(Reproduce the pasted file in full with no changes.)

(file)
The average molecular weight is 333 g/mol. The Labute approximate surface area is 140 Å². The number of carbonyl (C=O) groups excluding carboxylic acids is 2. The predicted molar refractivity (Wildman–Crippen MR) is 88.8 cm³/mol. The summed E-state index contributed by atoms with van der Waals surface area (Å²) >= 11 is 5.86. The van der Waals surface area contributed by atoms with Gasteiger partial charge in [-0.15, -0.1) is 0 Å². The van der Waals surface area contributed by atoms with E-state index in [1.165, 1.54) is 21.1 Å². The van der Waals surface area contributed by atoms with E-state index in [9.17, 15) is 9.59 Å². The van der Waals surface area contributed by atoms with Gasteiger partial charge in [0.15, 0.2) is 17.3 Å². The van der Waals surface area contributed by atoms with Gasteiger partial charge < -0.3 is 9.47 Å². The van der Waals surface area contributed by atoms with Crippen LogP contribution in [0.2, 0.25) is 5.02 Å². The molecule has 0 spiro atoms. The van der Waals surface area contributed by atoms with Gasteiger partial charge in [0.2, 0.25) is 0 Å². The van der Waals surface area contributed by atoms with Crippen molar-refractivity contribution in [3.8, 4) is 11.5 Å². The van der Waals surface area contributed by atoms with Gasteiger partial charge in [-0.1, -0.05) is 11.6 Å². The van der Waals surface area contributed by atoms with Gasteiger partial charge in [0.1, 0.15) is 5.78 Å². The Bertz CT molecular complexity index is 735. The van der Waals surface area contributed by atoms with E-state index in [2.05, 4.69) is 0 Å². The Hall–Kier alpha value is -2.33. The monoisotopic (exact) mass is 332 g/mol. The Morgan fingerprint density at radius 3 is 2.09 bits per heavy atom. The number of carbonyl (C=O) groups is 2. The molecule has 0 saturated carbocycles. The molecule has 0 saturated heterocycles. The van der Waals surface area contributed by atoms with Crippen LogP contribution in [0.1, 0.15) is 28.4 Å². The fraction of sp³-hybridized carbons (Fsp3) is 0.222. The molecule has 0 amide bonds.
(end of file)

The average molecular weight is 333 g/mol. The Labute approximate surface area is 140 Å². The number of carbonyl (C=O) groups excluding carboxylic acids is 2. The predicted molar refractivity (Wildman–Crippen MR) is 88.8 cm³/mol. The summed E-state index contributed by atoms with van der Waals surface area (Å²) >= 11 is 5.86. The van der Waals surface area contributed by atoms with Gasteiger partial charge in [-0.15, -0.1) is 0 Å². The van der Waals surface area contributed by atoms with E-state index in [1.165, 1.54) is 21.1 Å². The van der Waals surface area contributed by atoms with E-state index in [9.17, 15) is 9.59 Å². The van der Waals surface area contributed by atoms with Gasteiger partial charge in [0.15, 0.2) is 17.3 Å². The van der Waals surface area contributed by atoms with Gasteiger partial charge < -0.3 is 9.47 Å². The van der Waals surface area contributed by atoms with Crippen LogP contribution in [0.2, 0.25) is 5.02 Å². The molecule has 0 spiro atoms. The van der Waals surface area contributed by atoms with Gasteiger partial charge in [0.2, 0.25) is 0 Å². The van der Waals surface area contributed by atoms with Crippen molar-refractivity contribution in [3.8, 4) is 11.5 Å². The van der Waals surface area contributed by atoms with Gasteiger partial charge in [-0.1, -0.05) is 11.6 Å². The van der Waals surface area contributed by atoms with Gasteiger partial charge in [0.1, 0.15) is 5.78 Å². The Bertz CT molecular complexity index is 735. The van der Waals surface area contributed by atoms with E-state index in [2.05, 4.69) is 0 Å². The Hall–Kier alpha value is -2.33. The monoisotopic (exact) mass is 332 g/mol. The Morgan fingerprint density at radius 3 is 2.09 bits per heavy atom. The number of carbonyl (C=O) groups is 2. The molecule has 0 saturated carbocycles. The molecule has 0 saturated heterocycles. The van der Waals surface area contributed by atoms with Crippen LogP contribution in [0.1, 0.15) is 28.4 Å². The fraction of sp³-hybridized carbons (Fsp3) is 0.222. The molecule has 0 amide bonds.